102 min - Drama
Review: Matt Mungle
Jennifer Aniston delivers her most polished and refined role
yet in the Daniel Barnz directed CAKE. Gone is the perky, flawless
face that sells us Aveeno Positively Radiant cosmetics and in
return we get a shot of reality. It's as if the role is her way
of showing us the wizard behind the curtain. The irony is not
lost that an actress in her late forties who sells makeup would
take a role in which she wears none. This adult drama is an unapologetic
story treated passionately by fine acting.
When we first meet Claire Bennett (Jennifer Aniston) she is at
a Chronic Pain therapy group. It is clear she has anger issues,
or at least sarcasm issues, along with the pain. In fact most
of her dialouge is laced with snide remarks. Her face and body
are marked with scars and she spends her days living off of pain
killers and white wine. When Nina Collins (Anna Kendrick), one
of the ladies in her support group, commits suicide Claire takes
on an unhappy fascination (including hallucinations) with her,
including befriending Nina's husband Roy (Sam Worthington). As
the story progresses and Claire's story comes to light you feel
even more sadness for her.But there is a journey to healing that
is often as equally painful as it is joyful.
Aniston has been accused, though sweetly, of playing the same
character in everything she does. Only the names change. For the
most part that is true. While watching this film you can see and
hear Rachel Green in Claire's actions and voice inflections. For
other actors that would be unacceptable and frowned upon. But
for Jennifer Aniston it somehow is ok. In this film she proves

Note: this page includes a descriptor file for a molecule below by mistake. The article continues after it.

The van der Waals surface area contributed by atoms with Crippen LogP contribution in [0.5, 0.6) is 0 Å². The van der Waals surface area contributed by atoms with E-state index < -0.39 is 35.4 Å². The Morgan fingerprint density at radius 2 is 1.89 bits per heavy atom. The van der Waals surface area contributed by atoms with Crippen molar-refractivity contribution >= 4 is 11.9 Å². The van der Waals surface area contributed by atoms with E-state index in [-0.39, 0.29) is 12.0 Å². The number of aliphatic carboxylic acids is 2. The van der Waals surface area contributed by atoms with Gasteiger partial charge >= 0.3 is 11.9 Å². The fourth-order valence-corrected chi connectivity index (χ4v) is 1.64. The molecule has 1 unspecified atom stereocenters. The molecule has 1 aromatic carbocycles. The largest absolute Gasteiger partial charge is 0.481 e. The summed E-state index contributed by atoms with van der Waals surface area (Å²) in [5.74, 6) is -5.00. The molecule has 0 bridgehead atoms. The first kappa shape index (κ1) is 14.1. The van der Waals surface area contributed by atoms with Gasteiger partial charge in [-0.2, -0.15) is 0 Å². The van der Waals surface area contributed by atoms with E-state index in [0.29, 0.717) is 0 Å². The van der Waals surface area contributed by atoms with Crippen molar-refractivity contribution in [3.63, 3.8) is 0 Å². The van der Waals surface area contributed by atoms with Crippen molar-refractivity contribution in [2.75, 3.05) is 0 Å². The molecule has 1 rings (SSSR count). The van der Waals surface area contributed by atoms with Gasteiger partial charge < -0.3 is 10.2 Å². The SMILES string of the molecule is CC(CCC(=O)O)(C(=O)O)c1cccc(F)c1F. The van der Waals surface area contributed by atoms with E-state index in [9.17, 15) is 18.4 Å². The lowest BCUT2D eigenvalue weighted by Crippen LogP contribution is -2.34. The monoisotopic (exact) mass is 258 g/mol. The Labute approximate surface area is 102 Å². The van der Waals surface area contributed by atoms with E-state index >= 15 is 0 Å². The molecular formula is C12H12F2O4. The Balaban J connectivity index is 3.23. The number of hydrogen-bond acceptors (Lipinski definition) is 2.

that acting for her comes naturally and even though this is one
of her most emotionally raw roles she delivers it honestly and
without fault. In fact you feel like you shouldn't like Claire.
But you do. It is totally Jennifer and totally ok.
A lot of the film is Claire having conversations with a dead
Nina. This could be brought on my high doses of medication, guilt,
or just something to escape the pain. Nina pops in and out and
with her she brings some balance to Claire's daily recovery. Another
wonderful character in this film is Claire's housekeeper Silvana
(Adriana Barraza). Silvana puts up with a lot of Claire's acidic
remarks and gruff demeanor. She watched over her without pampering.
Their's is a relationship that is full of respect and unspoken
CAKE is rated R for language, substance abuse and brief sexuality.
As mentioned this is an adult film. Aniston's performance is fantastic
as many award nominations have acknowledged. I give it 4 out of
5 child proof caps. It is not easy to watch at times but Jenn's
portrayal of Claire keeps you involved and makes the viewing worthwhile.